Sounds like Good News to me. Thanks Bro. JMark.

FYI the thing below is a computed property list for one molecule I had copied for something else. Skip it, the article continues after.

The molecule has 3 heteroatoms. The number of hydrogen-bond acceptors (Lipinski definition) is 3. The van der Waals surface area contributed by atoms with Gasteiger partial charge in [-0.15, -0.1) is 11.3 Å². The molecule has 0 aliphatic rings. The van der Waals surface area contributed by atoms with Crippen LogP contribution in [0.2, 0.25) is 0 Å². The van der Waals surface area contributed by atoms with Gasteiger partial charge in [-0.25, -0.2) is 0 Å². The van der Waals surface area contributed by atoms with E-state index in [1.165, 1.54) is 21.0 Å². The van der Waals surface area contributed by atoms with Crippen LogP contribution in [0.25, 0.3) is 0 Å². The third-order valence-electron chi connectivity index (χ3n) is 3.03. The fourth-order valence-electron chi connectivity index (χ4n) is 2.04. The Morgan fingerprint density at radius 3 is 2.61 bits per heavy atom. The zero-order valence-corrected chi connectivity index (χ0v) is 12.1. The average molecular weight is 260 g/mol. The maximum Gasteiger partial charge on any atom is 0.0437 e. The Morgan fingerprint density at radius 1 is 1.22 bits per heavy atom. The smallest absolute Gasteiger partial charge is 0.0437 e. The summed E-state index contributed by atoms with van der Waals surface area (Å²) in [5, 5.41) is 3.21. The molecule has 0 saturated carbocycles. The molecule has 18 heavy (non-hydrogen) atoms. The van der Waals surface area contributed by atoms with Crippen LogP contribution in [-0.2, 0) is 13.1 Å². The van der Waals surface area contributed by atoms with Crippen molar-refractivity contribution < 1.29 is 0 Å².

The following is a quote by a British guy named John Hick. I found it interesting that I came across this after watching your video.Further, in the Bible there are two very different and incompatible conceptions of God and of God's will for humanity. The Torah tells us that when the Israelites came out of Egypt to occupy the land of Canaan, and were fighting the existing tribe of Amorites, 'the Lord threw down great stones from heaven upon them. . . there were more who died because of the hailstones than the men of Israel slew with the sword ' (Joshua 10: 11), and then that God made the sun stand still for a whole day so they could have more time to slay the Amorites (10: 15); and later, when they were fighting the tribe of Amelek, God commanded the Israelites, 'Now go and smite Amalek, and utterly destroy all that they have; do not spare them, but kill both man and woman, infant and suckling, ox and sheep, camel and ass' (I Samuel 15: 3). This is a picture of a violent tribal warrior god. But there are other, later books of the Hebrew scriptures in which a quite different understanding of God is expressed, as the universal Lord who is gracious and merciful to all and not only to the Israelites. In the words of one of the psalms, 'as the heavens are high above the earth, so great is his steadfast love toward all who fear him; as far as the east is from the west, so far does he remove our transgressions from us' (Psalm 103: 11-12).In line with this latter Jewish conception of God, in the teaching of Jesus God is a God of love and mercy, and we should emulate these virtues on earth. He taught, 'You have heard that it was said, "You shall love your neighbour and hate your enemy". But I say to you, Love your enemies and pray for those who persecute you, so that you may be sons of your Father who is in heaven, for he makes his sun shine on the evil and on the good, and sends rain on the just and on the unjust' (5: 43-5). Again, later in the new Testament we read, 'God is love. . . He who does not love his brother whom he has seen, cannot love God whom he has not seen' (I John 4: 7, 20).The result of this wide variety within the Bible is that in using it we all inevitably select, either consciously or unconsciously. Some Jews and some Christians appeal to the violent and vengeful conception, and others, the greatest number today, to the very different conception of God as Love.
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